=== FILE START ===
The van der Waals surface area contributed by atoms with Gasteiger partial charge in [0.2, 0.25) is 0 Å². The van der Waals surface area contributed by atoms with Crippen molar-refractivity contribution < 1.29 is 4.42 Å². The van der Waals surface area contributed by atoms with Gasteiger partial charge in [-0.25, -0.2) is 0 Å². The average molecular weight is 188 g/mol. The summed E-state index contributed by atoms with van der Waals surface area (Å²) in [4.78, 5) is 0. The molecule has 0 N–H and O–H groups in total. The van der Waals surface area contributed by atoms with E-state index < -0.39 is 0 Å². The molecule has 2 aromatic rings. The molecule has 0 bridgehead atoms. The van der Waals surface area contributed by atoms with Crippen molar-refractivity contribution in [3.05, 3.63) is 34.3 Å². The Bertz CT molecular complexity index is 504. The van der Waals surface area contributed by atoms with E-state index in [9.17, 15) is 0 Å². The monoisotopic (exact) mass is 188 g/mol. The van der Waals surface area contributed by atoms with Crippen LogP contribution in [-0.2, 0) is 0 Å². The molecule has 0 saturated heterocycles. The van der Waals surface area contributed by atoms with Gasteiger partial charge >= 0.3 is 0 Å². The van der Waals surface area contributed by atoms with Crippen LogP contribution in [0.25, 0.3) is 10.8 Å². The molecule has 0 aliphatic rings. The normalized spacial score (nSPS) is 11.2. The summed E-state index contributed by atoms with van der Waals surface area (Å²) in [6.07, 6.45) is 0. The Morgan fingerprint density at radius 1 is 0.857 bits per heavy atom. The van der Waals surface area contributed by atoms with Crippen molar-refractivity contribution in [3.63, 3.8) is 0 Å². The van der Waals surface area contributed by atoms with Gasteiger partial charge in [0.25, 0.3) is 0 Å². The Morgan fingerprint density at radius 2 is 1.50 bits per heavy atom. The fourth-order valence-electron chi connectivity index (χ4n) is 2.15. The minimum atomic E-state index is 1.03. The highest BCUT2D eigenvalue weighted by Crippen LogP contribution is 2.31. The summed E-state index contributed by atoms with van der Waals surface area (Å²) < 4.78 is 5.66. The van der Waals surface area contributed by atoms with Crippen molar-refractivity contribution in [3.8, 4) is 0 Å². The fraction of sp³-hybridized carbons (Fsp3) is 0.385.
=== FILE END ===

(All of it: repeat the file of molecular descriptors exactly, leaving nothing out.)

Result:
The van der Waals surface area contributed by atoms with Gasteiger partial charge in [0.2, 0.25) is 0 Å². The van der Waals surface area contributed by atoms with Crippen molar-refractivity contribution < 1.29 is 4.42 Å². The van der Waals surface area contributed by atoms with Gasteiger partial charge in [-0.25, -0.2) is 0 Å². The average molecular weight is 188 g/mol. The summed E-state index contributed by atoms with van der Waals surface area (Å²) in [4.78, 5) is 0. The molecule has 0 N–H and O–H groups in total. The van der Waals surface area contributed by atoms with E-state index < -0.39 is 0 Å². The molecule has 2 aromatic rings. The molecule has 0 bridgehead atoms. The van der Waals surface area contributed by atoms with Crippen molar-refractivity contribution in [3.05, 3.63) is 34.3 Å². The Bertz CT molecular complexity index is 504. The van der Waals surface area contributed by atoms with E-state index in [9.17, 15) is 0 Å². The monoisotopic (exact) mass is 188 g/mol. The van der Waals surface area contributed by atoms with Crippen LogP contribution in [-0.2, 0) is 0 Å². The molecule has 0 saturated heterocycles. The van der Waals surface area contributed by atoms with Gasteiger partial charge >= 0.3 is 0 Å². The van der Waals surface area contributed by atoms with Crippen LogP contribution in [0.25, 0.3) is 10.8 Å². The molecule has 0 aliphatic rings. The normalized spacial score (nSPS) is 11.2. The summed E-state index contributed by atoms with van der Waals surface area (Å²) in [6.07, 6.45) is 0. The Morgan fingerprint density at radius 1 is 0.857 bits per heavy atom. The van der Waals surface area contributed by atoms with Crippen molar-refractivity contribution in [3.63, 3.8) is 0 Å². The van der Waals surface area contributed by atoms with Gasteiger partial charge in [0.25, 0.3) is 0 Å². The Morgan fingerprint density at radius 2 is 1.50 bits per heavy atom. The fourth-order valence-electron chi connectivity index (χ4n) is 2.15. The minimum atomic E-state index is 1.03. The highest BCUT2D eigenvalue weighted by Crippen LogP contribution is 2.31. The summed E-state index contributed by atoms with van der Waals surface area (Å²) < 4.78 is 5.66. The van der Waals surface area contributed by atoms with Crippen molar-refractivity contribution in [3.8, 4) is 0 Å². The fraction of sp³-hybridized carbons (Fsp3) is 0.385.